Are your employees passionate about their jobs?
Do they come to the office every day eager and enthusiastic to dig in and contribute to the company goals? If not, you may be facing an employee engagement gap, with team members who don’t feel motivated or connected to their roles.
It’s no secret that employees who are passionate about their work are key to an organisation’s success. An unmotivated staff with low employee satisfaction will likely lead to low productivity and staff morale as well as a high employee turnover rate.
In fact, according to a recent Robert Half study, employees who say the work they do is worthwhile are 2.6 times more likely to be happy than those who feel the job they do is “just work”.
The good news: There are plenty of ways to make your team feel more inspired by their work, and many of these tactics can easily be incorporated into your day-to-day operations. Here are eight tips to increase and improve employee satisfaction.
1. Get to know your employees
Amy might be your star accountant, but she’s also a mother of two who loves to bake and is currently writing a mystery novel. Take the time to see past a job title and get to know the people who make up your staff.
Not only will this show them you care, but it will also help you identify what motivates them.
2. Play to their strengths
“Micromanagement is the key to employee engagement and job satisfaction,” said absolutely no one, ever. A manager who tries to control his staff’s every move is demonstrating a lack of trust.
Instead, identify your employees’ strengths and weaknesses, and divvy up the work accordingly. You’ll have a more efficient team, and workers will feel more useful and appreciated.
3. Keep them challenged (but not overworked)
A bored employee is an unengaged employee — but that’s not an invitation to drop a massive project with a pressing deadline on his or her desk as a “boredom cure.”
Better ways to challenge your employees include giving them more responsibility or freedom on a project, or asking them to mentor a new employee.
4. Encourage creativity and innovation
An innovative organisation must be staffed with innovative employees. This may sound like a no-brainer, but think about it.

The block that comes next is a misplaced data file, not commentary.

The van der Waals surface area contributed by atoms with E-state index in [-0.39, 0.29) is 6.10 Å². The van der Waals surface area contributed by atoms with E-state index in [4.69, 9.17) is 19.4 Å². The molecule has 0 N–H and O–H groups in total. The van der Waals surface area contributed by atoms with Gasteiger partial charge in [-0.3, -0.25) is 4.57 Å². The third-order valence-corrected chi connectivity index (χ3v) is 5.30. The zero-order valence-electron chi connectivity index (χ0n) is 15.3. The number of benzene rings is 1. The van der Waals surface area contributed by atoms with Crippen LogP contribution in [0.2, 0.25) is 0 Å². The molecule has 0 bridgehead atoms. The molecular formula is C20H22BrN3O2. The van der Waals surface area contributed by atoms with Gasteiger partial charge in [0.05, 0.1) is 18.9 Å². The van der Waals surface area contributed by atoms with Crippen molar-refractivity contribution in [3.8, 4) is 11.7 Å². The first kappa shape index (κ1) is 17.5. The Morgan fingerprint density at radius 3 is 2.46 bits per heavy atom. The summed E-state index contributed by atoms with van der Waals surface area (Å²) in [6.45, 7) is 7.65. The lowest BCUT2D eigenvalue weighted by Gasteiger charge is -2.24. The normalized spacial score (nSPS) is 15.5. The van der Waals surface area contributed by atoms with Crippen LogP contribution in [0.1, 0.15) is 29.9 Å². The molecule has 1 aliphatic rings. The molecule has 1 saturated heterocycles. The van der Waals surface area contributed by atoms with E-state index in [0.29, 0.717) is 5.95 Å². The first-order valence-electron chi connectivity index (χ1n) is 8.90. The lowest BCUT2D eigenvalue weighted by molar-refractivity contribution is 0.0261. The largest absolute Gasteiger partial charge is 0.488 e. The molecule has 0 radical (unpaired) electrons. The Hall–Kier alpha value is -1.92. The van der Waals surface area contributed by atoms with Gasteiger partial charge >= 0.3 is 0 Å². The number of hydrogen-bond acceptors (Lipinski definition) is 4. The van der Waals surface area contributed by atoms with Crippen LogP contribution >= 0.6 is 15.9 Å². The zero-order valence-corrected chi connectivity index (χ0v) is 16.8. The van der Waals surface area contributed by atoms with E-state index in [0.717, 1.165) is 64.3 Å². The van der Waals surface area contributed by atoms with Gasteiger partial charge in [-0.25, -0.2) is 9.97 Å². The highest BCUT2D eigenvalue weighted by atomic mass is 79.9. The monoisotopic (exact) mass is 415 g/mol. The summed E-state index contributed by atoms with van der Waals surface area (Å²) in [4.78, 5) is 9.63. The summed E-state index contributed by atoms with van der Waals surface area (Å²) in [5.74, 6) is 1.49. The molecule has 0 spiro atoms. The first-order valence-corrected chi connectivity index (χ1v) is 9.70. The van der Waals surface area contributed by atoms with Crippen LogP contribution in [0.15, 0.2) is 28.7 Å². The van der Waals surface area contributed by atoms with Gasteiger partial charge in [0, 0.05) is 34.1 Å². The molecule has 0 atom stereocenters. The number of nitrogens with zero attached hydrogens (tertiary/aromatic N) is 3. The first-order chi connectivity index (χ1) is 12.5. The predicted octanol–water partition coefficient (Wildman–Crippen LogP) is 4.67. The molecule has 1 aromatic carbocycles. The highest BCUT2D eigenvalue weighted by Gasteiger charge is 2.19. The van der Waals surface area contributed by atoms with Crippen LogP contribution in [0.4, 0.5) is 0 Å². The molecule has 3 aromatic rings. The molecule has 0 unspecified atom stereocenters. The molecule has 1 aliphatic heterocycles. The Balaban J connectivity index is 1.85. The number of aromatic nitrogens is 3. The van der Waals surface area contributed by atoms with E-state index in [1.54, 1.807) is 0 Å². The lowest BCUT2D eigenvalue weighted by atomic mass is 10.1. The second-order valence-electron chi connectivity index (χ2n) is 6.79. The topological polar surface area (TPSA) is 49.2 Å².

Don’t be afraid to approach your workers with an issue and ask for suggestions. Be sure to celebrate those employees who come up with truly creative, effective solutions.
5. Be honest
Is a client unhappy with your staff’s performance? Does a looming deadline mean overtime is on the agenda?
Be frank with your employees. Even if they don’t like the news, they’ll appreciate the transparency.
6. Offer constructive criticism
Too often, employers point out what a worker did wrong without offering suggestions for improvement.
When you notice an issue with employee satisfaction, be sure to keep your criticism focused on the work and not the person. Talk through ways both of you can ensure the issue doesn’t arise again.
7. Celebrate their successes
Don’t wait for the holiday party or annual company picnic to tell your employees how much you value them.
While not every success requires a ticker tape parade, workers will feel more valued when you take a few seconds to acknowledge their achievements.
8. Show them the big picture
Employees who feel like a cog in a machine often have low job satisfaction because they don’t see the point of their work.
Be sure your entire staff understands what your organisation is trying to accomplish, and remind them that each contribution is essential in meeting your goals.
Employee satisfaction should not be overlooked
However you choose to work on employee engagement, the goal is a win-win for you and your employees. By boosting their job satisfaction, you can expect to improve your employee retention rates. Employee satisfaction is essential for a productive and successful workplace, and any good manager strives to establish an environment that inspires all employees.
Also, remember that you can’t mandate motivation and employee satisfaction. The key is to ask employees how they feel about the job, what encourages them, where they can improve, and where they need support — and then respond by fostering a work environment where employees are enthusiastic about performing their best and contributing to the organisation’s success.